Welcome banners will be welcome addition

WHAT CITIES STRIVE FOR in their downtown is a friendly, welcoming atmosphere.

That can encompass many different facets, from the smallest detail to the large picture, but it all adds up to bringing visitors and shoppers to the downtown.

Plymouth has been doing a good job of creating that atmosphere, especially with many recent improvements.

Now there will be a visible sign of welcome that will grace the railroad bridge over East Mill Street at the west end of downtown.

The Redevelopment Authority has received a proposed design for a pair of banners that will hang on either side of the Wisconsin and Southern Railroad bridge to create a colorful welcome greeting for visitors.

The banners were designed by Retailworks of Mequon, the same firm that created the stunning and captivating interior design for the recently-opened and warmly-received Plymouth Cheese Counter and Dairy Heritage Center building.

The banners are designed to resemble old-fashioned greetings postcards that were popular for many years – and still are – and are considered valuable collectibles by many people.

“Greetings from” on the east side and “Welcome to” on the west side leads into the main element of the banner – “PLYMOUTH, WI” in cut-out block letters, with colorful local scenes filling in each of the letters. Those scenes include the Antoinette the Cow statue, several downtown murals, various park scenes, historic buildings and a view of the Mill Street Festival crowds.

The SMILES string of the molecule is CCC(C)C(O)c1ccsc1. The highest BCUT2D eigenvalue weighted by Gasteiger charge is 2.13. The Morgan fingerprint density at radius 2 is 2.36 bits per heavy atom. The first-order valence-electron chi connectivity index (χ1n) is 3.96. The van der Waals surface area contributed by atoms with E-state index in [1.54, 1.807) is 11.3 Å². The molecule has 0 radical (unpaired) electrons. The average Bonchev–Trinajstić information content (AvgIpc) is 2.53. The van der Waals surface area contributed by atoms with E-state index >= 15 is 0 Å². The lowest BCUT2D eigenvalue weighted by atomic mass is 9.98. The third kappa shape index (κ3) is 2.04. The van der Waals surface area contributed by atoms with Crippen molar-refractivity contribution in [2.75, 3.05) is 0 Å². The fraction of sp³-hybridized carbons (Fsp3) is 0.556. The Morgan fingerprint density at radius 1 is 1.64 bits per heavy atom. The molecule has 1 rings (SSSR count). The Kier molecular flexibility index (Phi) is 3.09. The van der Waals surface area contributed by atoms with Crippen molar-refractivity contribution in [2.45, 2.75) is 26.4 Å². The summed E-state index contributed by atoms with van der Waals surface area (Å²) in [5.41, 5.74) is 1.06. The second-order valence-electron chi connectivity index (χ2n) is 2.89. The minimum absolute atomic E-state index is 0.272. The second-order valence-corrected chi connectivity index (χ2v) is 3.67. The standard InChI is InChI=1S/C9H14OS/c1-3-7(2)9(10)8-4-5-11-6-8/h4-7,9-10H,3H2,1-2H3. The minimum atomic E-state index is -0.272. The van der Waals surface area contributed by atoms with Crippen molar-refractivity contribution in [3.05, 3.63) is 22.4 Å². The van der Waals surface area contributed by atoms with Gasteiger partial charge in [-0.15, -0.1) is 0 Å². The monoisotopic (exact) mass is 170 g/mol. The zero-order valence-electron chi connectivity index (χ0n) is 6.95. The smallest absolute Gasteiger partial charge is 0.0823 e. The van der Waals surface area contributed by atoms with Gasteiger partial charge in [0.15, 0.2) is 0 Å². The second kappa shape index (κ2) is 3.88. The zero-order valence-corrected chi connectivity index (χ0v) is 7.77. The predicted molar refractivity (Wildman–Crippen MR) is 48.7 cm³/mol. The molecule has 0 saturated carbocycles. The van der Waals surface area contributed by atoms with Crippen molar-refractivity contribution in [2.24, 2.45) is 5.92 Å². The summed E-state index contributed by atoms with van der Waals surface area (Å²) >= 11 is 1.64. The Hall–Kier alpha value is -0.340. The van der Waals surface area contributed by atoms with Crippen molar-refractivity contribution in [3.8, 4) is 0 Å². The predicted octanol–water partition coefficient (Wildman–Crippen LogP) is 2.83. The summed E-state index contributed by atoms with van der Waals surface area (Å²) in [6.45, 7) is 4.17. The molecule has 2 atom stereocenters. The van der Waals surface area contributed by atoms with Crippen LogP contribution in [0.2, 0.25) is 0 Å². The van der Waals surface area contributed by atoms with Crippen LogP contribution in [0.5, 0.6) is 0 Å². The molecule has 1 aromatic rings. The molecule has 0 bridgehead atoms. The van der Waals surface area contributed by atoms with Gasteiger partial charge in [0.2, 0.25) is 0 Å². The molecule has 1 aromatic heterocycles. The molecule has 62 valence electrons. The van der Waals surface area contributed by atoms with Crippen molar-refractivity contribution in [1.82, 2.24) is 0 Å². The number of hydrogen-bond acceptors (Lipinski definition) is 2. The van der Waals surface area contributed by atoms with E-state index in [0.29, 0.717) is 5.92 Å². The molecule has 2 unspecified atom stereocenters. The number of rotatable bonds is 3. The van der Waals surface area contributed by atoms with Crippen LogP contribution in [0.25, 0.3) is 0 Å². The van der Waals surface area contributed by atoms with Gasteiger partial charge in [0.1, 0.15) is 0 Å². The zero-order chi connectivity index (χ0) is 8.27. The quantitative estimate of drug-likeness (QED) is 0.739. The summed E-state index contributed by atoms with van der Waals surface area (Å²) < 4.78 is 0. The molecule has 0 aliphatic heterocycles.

Those are all things that bring people to downtown Plymouth – and keep them coming back time and again.

The banner also features the Cheese Capital of the World logo that is also featured on many of the light pole banners throughout downtown. Finally, they invite visitors to “Enjoy a slice of our life” and remind them that the Cheese Capital of the World has been “Milking it since 1861.”

With the approval of the railroad – which we can only hope will come quickly – the banners could go up in spring, in time to greet a summer full of visitors.

There is no doubt that the bridge at the edge of downtown could use some dressing up. It’s been more than two decades since it was painted and that age is starting to show.

It would cost the city more than $30,000 to repaint the bridge, while the banners will cost roughly $1,000 altogether – making the banners a cost-efficient, as well as more attractive, alternative.

The point was raised at the Plan Commission that the proposed banners exceed the city code for size and permanence, which is true.

But those banner limitations were adopted as an answer to commercial banners that were unsightly, left up too long and become tattered and torn.

The railroad bridge banners are not commercial but a welcome sign, like those on major highways at the city’s boundaries, so they should not fall under those rules.

Some on the commission also worried that the banners are too busy and could prove a distraction, but they are much less so than many other signs and items throughout the downtown corridor.

Instead, they add to the glad and inviting welcome to downtown, something everyone should be able to endorse and embrace.


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